In this article series, I have introduced the concept of a value opportunity – where an investor is able to purchase part-ownership of a business for less than it is worth. Successfully doing this requires being able to estimate the value of a business. While no one knows the true value of a business since it depends on an unknowable future, a company's fundamentals can give a strong indication of what this may be. Value Investors will look at the asset value, earnings or growth to determine an estimate to compare to the current market price. The academic evidence and the example of many great investors show that when this is done well, it is a highly profitable strategy. However, like every strategy, there are pitfalls that may derail it. Because of the nature of Value Investing, the mistakes that investors make tend to be similar and are often rooted in the common errors we all make when analysing complex situations. Here are the biggest ones that Value Investors will want to avoid:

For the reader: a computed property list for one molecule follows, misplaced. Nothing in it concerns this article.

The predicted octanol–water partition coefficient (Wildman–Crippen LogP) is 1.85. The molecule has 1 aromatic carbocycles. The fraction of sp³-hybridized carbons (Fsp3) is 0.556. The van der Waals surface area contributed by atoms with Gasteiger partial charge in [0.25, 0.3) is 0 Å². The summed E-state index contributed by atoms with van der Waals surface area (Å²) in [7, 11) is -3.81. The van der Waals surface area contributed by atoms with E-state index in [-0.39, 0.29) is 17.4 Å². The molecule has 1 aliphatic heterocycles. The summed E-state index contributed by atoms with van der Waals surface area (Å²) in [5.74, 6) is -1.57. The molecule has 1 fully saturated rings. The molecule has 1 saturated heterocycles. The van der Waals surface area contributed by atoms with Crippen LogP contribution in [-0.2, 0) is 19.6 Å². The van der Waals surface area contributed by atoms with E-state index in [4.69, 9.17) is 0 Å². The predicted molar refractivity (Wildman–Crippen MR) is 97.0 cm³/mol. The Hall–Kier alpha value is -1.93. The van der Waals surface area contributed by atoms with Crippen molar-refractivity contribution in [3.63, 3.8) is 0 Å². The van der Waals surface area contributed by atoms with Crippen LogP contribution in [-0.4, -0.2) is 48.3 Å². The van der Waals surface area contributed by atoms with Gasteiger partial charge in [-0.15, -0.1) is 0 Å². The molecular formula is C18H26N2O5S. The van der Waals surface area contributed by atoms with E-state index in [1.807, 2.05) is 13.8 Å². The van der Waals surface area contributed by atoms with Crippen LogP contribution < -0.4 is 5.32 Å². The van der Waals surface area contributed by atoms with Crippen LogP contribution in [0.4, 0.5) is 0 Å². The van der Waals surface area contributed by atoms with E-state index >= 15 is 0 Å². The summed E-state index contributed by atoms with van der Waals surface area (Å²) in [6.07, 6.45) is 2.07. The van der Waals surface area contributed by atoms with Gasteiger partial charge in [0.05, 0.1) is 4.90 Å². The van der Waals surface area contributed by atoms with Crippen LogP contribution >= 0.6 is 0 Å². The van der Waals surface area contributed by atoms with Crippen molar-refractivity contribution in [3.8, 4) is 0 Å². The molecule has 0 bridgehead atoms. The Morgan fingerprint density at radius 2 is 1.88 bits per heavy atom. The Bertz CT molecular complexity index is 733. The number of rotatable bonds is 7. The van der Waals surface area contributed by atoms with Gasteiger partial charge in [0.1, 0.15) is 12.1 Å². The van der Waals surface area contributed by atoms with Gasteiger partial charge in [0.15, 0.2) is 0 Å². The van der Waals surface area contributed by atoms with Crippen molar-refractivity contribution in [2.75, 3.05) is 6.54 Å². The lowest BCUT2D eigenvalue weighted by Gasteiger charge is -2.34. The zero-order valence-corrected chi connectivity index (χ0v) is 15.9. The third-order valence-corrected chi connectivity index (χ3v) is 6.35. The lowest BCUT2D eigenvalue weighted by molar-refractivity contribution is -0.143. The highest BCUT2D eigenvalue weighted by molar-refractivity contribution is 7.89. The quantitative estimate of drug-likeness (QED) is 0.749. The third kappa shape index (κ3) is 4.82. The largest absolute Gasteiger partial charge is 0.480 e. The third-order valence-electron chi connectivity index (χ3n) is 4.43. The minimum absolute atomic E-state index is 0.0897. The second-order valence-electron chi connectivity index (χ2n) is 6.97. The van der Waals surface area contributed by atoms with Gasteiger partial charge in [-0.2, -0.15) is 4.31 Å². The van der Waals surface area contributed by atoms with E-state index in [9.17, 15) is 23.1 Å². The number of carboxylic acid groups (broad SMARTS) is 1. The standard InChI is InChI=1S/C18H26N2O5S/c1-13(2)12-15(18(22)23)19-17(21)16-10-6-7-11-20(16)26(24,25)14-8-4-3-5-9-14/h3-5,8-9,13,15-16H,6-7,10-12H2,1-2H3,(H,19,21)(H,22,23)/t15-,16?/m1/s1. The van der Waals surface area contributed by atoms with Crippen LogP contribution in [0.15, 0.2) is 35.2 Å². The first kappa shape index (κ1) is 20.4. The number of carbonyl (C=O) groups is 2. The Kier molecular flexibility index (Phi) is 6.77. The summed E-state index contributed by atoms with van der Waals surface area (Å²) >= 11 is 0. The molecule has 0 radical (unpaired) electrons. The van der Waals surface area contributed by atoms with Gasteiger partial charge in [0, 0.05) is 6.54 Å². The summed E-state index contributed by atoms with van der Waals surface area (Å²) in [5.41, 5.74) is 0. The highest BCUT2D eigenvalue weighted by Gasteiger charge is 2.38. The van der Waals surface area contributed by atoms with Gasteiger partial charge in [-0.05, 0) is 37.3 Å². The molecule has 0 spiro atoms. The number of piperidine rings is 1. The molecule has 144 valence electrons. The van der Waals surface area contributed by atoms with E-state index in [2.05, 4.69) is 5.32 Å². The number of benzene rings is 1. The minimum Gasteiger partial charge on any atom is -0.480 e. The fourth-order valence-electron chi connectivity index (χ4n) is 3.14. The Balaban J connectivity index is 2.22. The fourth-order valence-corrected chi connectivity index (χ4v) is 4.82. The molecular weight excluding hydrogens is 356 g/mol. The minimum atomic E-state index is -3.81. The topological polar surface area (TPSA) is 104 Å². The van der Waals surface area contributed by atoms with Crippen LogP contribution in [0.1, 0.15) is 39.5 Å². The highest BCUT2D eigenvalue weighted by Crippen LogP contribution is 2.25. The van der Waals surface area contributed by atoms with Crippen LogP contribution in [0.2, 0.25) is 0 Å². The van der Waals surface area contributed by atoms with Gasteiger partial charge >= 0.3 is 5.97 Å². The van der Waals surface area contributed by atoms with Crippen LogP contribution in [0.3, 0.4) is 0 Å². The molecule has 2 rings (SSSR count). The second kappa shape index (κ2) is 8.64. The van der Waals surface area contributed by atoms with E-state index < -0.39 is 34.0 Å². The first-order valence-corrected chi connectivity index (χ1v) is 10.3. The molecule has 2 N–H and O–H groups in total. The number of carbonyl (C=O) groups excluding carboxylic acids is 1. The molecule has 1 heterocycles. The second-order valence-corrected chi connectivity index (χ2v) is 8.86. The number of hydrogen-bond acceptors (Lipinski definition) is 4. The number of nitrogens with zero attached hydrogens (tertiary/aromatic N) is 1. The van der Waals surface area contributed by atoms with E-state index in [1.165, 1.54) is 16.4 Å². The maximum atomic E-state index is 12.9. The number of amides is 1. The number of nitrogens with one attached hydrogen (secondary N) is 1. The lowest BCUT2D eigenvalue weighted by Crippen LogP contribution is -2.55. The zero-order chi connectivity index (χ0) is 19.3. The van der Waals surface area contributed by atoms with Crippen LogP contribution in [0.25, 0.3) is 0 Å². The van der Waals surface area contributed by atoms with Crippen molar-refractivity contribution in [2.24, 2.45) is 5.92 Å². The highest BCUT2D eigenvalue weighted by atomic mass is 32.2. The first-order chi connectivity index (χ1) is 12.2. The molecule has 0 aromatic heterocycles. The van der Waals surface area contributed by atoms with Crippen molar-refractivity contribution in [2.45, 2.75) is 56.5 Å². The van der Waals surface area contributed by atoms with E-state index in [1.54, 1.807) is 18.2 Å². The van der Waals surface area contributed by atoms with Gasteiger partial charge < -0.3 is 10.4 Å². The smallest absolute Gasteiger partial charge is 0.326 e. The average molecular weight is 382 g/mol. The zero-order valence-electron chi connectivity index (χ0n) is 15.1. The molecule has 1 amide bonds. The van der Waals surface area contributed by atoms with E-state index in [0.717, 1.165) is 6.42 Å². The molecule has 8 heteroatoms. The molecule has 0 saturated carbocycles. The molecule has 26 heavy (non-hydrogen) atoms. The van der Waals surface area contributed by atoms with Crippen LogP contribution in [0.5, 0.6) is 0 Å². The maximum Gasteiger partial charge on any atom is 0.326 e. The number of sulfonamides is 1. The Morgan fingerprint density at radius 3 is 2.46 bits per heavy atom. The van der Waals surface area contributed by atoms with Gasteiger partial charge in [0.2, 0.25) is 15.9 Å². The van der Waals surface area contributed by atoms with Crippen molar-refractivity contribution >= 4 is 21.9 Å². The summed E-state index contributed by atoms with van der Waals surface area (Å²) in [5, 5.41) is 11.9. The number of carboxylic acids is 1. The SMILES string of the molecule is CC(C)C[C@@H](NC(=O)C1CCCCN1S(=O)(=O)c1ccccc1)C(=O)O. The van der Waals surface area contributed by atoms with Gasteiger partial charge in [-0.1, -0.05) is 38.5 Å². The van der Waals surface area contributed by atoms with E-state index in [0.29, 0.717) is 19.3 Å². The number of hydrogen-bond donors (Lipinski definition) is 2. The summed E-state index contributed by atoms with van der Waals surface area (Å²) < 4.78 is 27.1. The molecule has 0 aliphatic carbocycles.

Insufficient Margin of Safety

Company valuation involves many assumptions about the future that may or may not be correct. Even with asset-based investing, investors are assuming assets can be realisable or have at least some of the value ascribed to them on the company's balance sheet. So, an investor can certainly be wrong about the difference between the fundamental value of a business and the market price. The skill of the value investor is being able to estimate the intrinsic value of a business or at least stack the odds in their favour. Because of the difficulty in doing this, many value investors also try to employ a margin of safety. They will only purchase a stock if the difference in perceived value is so significant that many adverse events can occur, and the undervaluation would remain.

The precise discount level to use for a margin of safety will vary between different value opportunities. It is best to assume that any assessment will be slightly optimistic on every factor, including the time it will take to turn a business around. If investors do this and still end up with a compelling investment thesis, this may represent a great value opportunity.

Undue Complexity

Investing in individual stocks attracts intelligent, committed, hard-working and experienced people. The problem is that such individuals tend to be attracted to complexity and…

Unlock the rest of this article with a 14 day trial

Already have an account?
Login here